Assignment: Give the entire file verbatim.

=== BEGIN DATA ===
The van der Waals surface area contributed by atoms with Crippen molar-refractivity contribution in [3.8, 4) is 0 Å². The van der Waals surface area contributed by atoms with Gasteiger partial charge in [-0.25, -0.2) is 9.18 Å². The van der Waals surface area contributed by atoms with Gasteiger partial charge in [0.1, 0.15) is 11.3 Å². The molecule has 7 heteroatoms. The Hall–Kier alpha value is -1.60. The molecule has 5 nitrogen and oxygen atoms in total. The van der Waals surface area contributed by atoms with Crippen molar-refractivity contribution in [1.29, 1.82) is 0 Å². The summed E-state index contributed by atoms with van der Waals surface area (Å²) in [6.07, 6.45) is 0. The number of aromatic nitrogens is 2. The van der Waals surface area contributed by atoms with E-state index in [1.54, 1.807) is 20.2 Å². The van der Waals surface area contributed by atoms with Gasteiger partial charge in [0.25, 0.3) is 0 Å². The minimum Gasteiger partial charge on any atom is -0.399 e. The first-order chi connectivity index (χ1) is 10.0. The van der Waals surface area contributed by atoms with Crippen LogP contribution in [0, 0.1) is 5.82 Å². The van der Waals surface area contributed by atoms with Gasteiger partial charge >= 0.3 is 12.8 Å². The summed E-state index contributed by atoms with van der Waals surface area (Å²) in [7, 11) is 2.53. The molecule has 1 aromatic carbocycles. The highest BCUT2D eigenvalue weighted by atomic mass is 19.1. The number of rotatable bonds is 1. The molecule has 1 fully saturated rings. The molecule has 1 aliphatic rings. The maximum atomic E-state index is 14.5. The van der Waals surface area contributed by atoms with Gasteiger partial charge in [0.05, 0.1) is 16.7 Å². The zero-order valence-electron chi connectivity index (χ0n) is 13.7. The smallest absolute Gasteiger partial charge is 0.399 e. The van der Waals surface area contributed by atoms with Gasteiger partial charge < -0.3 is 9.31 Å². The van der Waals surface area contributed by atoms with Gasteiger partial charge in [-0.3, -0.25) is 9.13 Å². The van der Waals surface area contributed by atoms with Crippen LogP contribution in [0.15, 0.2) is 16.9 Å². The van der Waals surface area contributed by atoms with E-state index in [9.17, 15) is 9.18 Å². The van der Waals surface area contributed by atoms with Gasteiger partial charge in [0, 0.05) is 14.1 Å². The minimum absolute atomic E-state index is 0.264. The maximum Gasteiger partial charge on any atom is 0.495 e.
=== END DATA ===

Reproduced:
The van der Waals surface area contributed by atoms with Crippen molar-refractivity contribution in [3.8, 4) is 0 Å². The van der Waals surface area contributed by atoms with Gasteiger partial charge in [-0.25, -0.2) is 9.18 Å². The van der Waals surface area contributed by atoms with Gasteiger partial charge in [0.1, 0.15) is 11.3 Å². The molecule has 7 heteroatoms. The Hall–Kier alpha value is -1.60. The molecule has 5 nitrogen and oxygen atoms in total. The van der Waals surface area contributed by atoms with Crippen molar-refractivity contribution in [1.29, 1.82) is 0 Å². The summed E-state index contributed by atoms with van der Waals surface area (Å²) in [6.07, 6.45) is 0. The number of aromatic nitrogens is 2. The van der Waals surface area contributed by atoms with E-state index in [1.54, 1.807) is 20.2 Å². The van der Waals surface area contributed by atoms with Gasteiger partial charge in [0.25, 0.3) is 0 Å². The minimum Gasteiger partial charge on any atom is -0.399 e. The first-order chi connectivity index (χ1) is 10.0. The van der Waals surface area contributed by atoms with Crippen LogP contribution in [0, 0.1) is 5.82 Å². The van der Waals surface area contributed by atoms with Gasteiger partial charge >= 0.3 is 12.8 Å². The summed E-state index contributed by atoms with van der Waals surface area (Å²) in [7, 11) is 2.53. The molecule has 1 aromatic carbocycles. The highest BCUT2D eigenvalue weighted by atomic mass is 19.1. The number of rotatable bonds is 1. The molecule has 1 fully saturated rings. The molecule has 1 aliphatic rings. The maximum atomic E-state index is 14.5. The van der Waals surface area contributed by atoms with Gasteiger partial charge in [0.05, 0.1) is 16.7 Å². The zero-order valence-electron chi connectivity index (χ0n) is 13.7. The smallest absolute Gasteiger partial charge is 0.399 e. The van der Waals surface area contributed by atoms with Gasteiger partial charge < -0.3 is 9.31 Å². The van der Waals surface area contributed by atoms with Gasteiger partial charge in [-0.3, -0.25) is 9.13 Å². The van der Waals surface area contributed by atoms with Crippen LogP contribution in [0.15, 0.2) is 16.9 Å². The van der Waals surface area contributed by atoms with E-state index in [9.17, 15) is 9.18 Å². The van der Waals surface area contributed by atoms with Gasteiger partial charge in [0, 0.05) is 14.1 Å². The minimum absolute atomic E-state index is 0.264. The maximum Gasteiger partial charge on any atom is 0.495 e.